This course is designed to give students the opportunity to apply management theory to authentic problem-solving situations. Students will review and be introduced to contemporary methods of leading change in organizations by providing students with opportunities to apply management theory on both a micro and macro level. On the macro level this course is designed to integrate the concepts studied throughout the masters‘ program and those learned in this class, to engage students in informed discussion and assignments of how these concepts are applied to various management and leadership scenarios. At a micro level, students will use this course to plan out specific methodology and frameworks for analysis to use in preparation of the research required for their individual capstone project. The overarching goals of this course are two-fold: 1 ensure that students are prepared with instruments of practical problem solving and knowledge to apply what they have learned in their program to real-life situations in management and 2 allow students to hone and refresh research strategies and skills to prepare them to carry out a masters‘ level management-issue research problem in the Capstone course.
By the completion of this course, students will have a comprehensive understanding of the programs and processes which comprise the annual fundraising program. In particular, students will increase their understanding of: the role of fund development generally and annual giving fundraising specifically, how to define and articulate the case for raising annual support, how to develop an annual giving plan and goals, an annual calendar of activities, and other important foundational considerations, the purpose and elements of an annual giving plan including the methods and programs used for raising annual support, and how to effectively manage a comprehensive annual giving program. Additionally, students will learn about the role of donor relations in a comprehensive development program and will be exposed to cutting edge strategies for building and maintaining an effective donor relations effort.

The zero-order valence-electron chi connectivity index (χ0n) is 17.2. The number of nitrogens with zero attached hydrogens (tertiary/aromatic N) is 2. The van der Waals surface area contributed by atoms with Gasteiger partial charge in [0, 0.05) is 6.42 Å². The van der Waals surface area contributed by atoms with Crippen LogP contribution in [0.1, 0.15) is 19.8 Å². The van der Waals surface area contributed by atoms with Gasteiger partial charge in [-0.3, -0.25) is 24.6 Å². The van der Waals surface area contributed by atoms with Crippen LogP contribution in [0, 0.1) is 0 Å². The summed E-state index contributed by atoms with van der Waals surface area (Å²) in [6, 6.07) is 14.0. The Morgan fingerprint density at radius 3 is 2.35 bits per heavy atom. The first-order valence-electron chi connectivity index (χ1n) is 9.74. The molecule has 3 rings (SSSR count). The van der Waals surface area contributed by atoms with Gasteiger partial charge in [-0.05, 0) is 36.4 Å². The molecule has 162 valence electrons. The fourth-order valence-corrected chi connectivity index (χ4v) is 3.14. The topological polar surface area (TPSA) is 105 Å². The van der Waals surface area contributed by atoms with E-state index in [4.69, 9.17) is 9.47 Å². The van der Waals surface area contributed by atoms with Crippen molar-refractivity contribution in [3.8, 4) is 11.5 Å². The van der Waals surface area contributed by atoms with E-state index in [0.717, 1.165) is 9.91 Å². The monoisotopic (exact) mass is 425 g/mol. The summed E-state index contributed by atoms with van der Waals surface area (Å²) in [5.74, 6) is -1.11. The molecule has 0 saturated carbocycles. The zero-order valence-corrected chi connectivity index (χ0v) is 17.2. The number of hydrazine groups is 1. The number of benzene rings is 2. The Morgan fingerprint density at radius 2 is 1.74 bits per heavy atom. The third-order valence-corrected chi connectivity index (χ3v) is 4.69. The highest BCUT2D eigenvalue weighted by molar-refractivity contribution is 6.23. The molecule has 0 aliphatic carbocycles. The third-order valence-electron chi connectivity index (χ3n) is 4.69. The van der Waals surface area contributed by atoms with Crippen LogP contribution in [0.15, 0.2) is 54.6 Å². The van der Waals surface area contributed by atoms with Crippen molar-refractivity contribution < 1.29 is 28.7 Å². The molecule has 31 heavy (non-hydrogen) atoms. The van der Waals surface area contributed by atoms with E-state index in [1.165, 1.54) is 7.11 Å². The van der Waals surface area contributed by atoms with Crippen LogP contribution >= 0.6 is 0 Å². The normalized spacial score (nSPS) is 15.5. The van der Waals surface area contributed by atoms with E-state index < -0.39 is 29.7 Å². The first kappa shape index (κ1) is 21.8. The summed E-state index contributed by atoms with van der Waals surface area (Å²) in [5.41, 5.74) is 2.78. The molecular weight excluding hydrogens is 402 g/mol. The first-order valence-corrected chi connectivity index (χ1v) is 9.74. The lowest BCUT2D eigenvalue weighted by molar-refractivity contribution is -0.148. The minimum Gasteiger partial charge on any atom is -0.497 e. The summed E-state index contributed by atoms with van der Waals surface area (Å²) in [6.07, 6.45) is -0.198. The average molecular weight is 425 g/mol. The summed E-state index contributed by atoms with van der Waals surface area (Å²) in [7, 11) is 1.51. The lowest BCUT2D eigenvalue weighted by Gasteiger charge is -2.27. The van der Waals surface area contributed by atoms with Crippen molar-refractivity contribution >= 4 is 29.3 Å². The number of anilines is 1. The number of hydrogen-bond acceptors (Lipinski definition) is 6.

Most nonprofit managers and program staff dread the thought of conducting an evaluation of programs and services. They generally seem to be too costly, take too much time and require more skills than what exists on staff. This course will provide a practical understanding and application of useful assessment methods that can yield benefits to the organization and its stakeholders. Students will learn how to effectively plan for evaluation through the use of logic models, development and use of survey instruments and methodology (e.g. mail, online, focus groups) and data collection and analysis.
The focus of this course is learning the components & styles of dynamic leadership and how they can be adapted in your personal effectiveness as a nonprofit leader. Students will examine several leadership models through assigned texts, contemporary case models, reading and internet research. In addition to readings and associated papers, students will be required to interview a non-profit leader in the local environment and prepare an oral presentation of their interview findings and associated research.